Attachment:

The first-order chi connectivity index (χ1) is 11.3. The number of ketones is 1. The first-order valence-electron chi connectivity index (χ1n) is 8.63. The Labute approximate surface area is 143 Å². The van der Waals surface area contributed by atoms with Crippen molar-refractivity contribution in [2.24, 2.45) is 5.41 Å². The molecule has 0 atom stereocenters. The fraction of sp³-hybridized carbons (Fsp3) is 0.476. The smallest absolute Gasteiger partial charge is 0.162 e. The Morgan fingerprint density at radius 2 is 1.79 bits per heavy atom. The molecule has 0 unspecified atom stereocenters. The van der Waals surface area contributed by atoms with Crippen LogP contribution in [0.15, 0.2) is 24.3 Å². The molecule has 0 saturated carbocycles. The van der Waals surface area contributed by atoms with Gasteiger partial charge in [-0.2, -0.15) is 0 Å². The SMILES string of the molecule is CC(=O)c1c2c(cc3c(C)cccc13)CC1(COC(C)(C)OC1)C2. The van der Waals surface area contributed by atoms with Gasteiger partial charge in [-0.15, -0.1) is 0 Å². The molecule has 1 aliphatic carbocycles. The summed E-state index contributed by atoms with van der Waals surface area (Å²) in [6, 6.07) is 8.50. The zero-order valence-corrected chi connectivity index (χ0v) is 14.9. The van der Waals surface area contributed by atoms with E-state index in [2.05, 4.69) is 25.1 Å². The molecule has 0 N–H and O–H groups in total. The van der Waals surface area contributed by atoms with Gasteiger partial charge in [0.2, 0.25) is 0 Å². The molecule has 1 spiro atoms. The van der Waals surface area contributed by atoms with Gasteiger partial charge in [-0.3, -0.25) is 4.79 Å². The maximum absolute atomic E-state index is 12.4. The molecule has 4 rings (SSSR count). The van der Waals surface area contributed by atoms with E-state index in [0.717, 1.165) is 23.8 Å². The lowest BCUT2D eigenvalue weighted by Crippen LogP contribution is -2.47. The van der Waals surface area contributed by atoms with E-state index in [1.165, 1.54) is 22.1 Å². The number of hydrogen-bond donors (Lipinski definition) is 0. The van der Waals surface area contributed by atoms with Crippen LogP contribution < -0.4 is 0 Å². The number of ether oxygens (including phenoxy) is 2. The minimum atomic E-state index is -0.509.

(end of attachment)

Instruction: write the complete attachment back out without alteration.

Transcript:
The first-order chi connectivity index (χ1) is 11.3. The number of ketones is 1. The first-order valence-electron chi connectivity index (χ1n) is 8.63. The Labute approximate surface area is 143 Å². The van der Waals surface area contributed by atoms with Crippen molar-refractivity contribution in [2.24, 2.45) is 5.41 Å². The molecule has 0 atom stereocenters. The fraction of sp³-hybridized carbons (Fsp3) is 0.476. The smallest absolute Gasteiger partial charge is 0.162 e. The Morgan fingerprint density at radius 2 is 1.79 bits per heavy atom. The molecule has 0 unspecified atom stereocenters. The van der Waals surface area contributed by atoms with Crippen LogP contribution in [0.15, 0.2) is 24.3 Å². The molecule has 0 saturated carbocycles. The van der Waals surface area contributed by atoms with Gasteiger partial charge in [-0.2, -0.15) is 0 Å². The SMILES string of the molecule is CC(=O)c1c2c(cc3c(C)cccc13)CC1(COC(C)(C)OC1)C2. The van der Waals surface area contributed by atoms with Gasteiger partial charge in [-0.15, -0.1) is 0 Å². The molecule has 1 aliphatic carbocycles. The summed E-state index contributed by atoms with van der Waals surface area (Å²) in [6, 6.07) is 8.50. The zero-order valence-corrected chi connectivity index (χ0v) is 14.9. The van der Waals surface area contributed by atoms with E-state index in [2.05, 4.69) is 25.1 Å². The molecule has 0 N–H and O–H groups in total. The van der Waals surface area contributed by atoms with Gasteiger partial charge in [0.2, 0.25) is 0 Å². The molecule has 1 spiro atoms. The van der Waals surface area contributed by atoms with Gasteiger partial charge in [-0.3, -0.25) is 4.79 Å². The maximum absolute atomic E-state index is 12.4. The molecule has 4 rings (SSSR count). The van der Waals surface area contributed by atoms with E-state index in [0.717, 1.165) is 23.8 Å². The lowest BCUT2D eigenvalue weighted by Crippen LogP contribution is -2.47. The van der Waals surface area contributed by atoms with E-state index in [1.165, 1.54) is 22.1 Å². The number of hydrogen-bond donors (Lipinski definition) is 0. The van der Waals surface area contributed by atoms with Crippen LogP contribution < -0.4 is 0 Å². The number of ether oxygens (including phenoxy) is 2. The minimum atomic E-state index is -0.509.